One of the most common questions that aspiring entrepreneurs ask themselves and seek external validation for is “Do they need to quit their job to be an entrepreneur?”
Most people consider quitting jobs as a heroic deed as it takes guts and courage to come out of a current salary account and start living on a savings account. While some may say that the act is courageous, the question is how far your courageousness can take you. You would have mustered all the courage within you but it’s a startup world and it takes reserves of courage to force yourself to stick to it before you begin to see rays of hope.
But, could we make the process of starting up less dramatic and torturous? Why don’t most of us think of starting up while we are still in the safety of a job with a monthly bank deposit?
Most people would present counter arguments such as:
- Demanding job, not sufficient time to work on own idea: There are cases who have fought with their demanding work schedules and yet able to start up.
- It’s too difficult to be an entrepreneur: As one goes on and on in a job environment, whatever the entrepreneurs do seems to be extremely difficult. I was at a workshop recently and met a senior executive from a company who loved attending workshops as he felt that was the closest he could get to being an entrepreneur. In fact, it’s difficult for people who leave their jobs and work full time but it’s not that difficult for people in a job as they can at least have a financial backup until they see glimmer of promise in the startup.
- I can’t take up financial risk: You don’t need to. How much financial risk is it anyways to get you to proof of concept? Hardly. There are several ways to do smart and cheap prototypes that will help you validate your assumptions and probably even get you consumer interest if your product/service really stands out. Once your initial assumptions are validated enough, you have reduced the financial risk anyways by some percentage as you know that there are takers for your product/service.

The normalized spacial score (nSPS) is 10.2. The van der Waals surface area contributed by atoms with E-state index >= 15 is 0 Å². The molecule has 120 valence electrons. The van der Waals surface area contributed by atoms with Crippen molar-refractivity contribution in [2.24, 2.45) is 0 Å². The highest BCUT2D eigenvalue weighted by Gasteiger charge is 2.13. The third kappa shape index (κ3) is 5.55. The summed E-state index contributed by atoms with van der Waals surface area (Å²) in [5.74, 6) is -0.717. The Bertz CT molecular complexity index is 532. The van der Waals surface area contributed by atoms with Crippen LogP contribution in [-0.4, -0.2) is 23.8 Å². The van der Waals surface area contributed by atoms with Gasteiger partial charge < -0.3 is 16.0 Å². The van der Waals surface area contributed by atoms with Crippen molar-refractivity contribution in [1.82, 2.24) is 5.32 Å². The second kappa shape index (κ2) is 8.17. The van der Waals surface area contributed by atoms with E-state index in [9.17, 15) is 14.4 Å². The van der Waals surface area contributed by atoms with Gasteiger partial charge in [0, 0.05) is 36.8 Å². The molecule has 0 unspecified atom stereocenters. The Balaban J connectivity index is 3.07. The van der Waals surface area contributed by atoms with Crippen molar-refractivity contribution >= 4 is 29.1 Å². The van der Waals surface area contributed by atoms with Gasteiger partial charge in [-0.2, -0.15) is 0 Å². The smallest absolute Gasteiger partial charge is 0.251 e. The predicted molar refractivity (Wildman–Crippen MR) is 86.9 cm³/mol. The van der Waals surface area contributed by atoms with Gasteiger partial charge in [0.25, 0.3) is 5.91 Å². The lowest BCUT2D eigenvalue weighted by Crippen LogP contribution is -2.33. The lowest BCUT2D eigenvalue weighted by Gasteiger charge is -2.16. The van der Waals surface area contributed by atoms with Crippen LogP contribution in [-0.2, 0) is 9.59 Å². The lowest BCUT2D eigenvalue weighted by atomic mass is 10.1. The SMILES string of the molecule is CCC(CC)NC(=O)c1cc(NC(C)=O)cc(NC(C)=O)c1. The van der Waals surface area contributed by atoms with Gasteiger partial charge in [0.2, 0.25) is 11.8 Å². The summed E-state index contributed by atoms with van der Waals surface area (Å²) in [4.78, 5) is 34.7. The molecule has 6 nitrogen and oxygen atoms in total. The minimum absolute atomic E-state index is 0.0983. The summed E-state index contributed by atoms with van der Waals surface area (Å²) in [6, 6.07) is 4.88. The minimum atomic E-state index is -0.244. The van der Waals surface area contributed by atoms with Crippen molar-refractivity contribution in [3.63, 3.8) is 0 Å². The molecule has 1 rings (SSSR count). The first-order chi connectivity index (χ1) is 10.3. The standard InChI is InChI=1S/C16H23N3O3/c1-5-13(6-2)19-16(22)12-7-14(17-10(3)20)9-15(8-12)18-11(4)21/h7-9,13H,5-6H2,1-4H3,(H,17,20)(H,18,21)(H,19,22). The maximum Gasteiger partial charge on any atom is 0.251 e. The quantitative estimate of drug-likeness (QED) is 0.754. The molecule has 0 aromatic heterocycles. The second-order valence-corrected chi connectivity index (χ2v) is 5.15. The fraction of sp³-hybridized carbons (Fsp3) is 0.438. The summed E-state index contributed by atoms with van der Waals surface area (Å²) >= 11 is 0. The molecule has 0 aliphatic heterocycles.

I’d like to share the case of Innocent Smoothies, a UK company now acquired by Coca Cola. Innocent Smoothies was started by 3 McKinsey grads who while working with McKinsey came up with the idea of fruit smoothies. These guys, on a weekend, put up a make shift stall with fruit smoothie samples and after people tasted the smoothie, they asked them to put the empty cups in one of the 2 waste bins labeled as ‘Don’t quit your jobs’ and ‘Quit your jobs’.
At the end of tasting, the bin with ‘Quit your jobs’ was fuller than the other and hence the decision of quitting their jobs was taken.
So, one doesn’t need loads of money to get a concept validated and one doesn’t need to quit one’s job. All that’s required is excellent time management, will and have course, a decent amount of street smartness. If I had this realization, perhaps I would have done both.
So do you feel this article has motivated you? If yes, leave your comments below. Help your fellow job goers by sharing this article and inspire them to be entrepreneurs.
ABOUT THE AUTHOR
NIDHI KAPOOR – Co-Founder at FounderMates
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Pic Couresy: articles.economictimes.indiatimes.com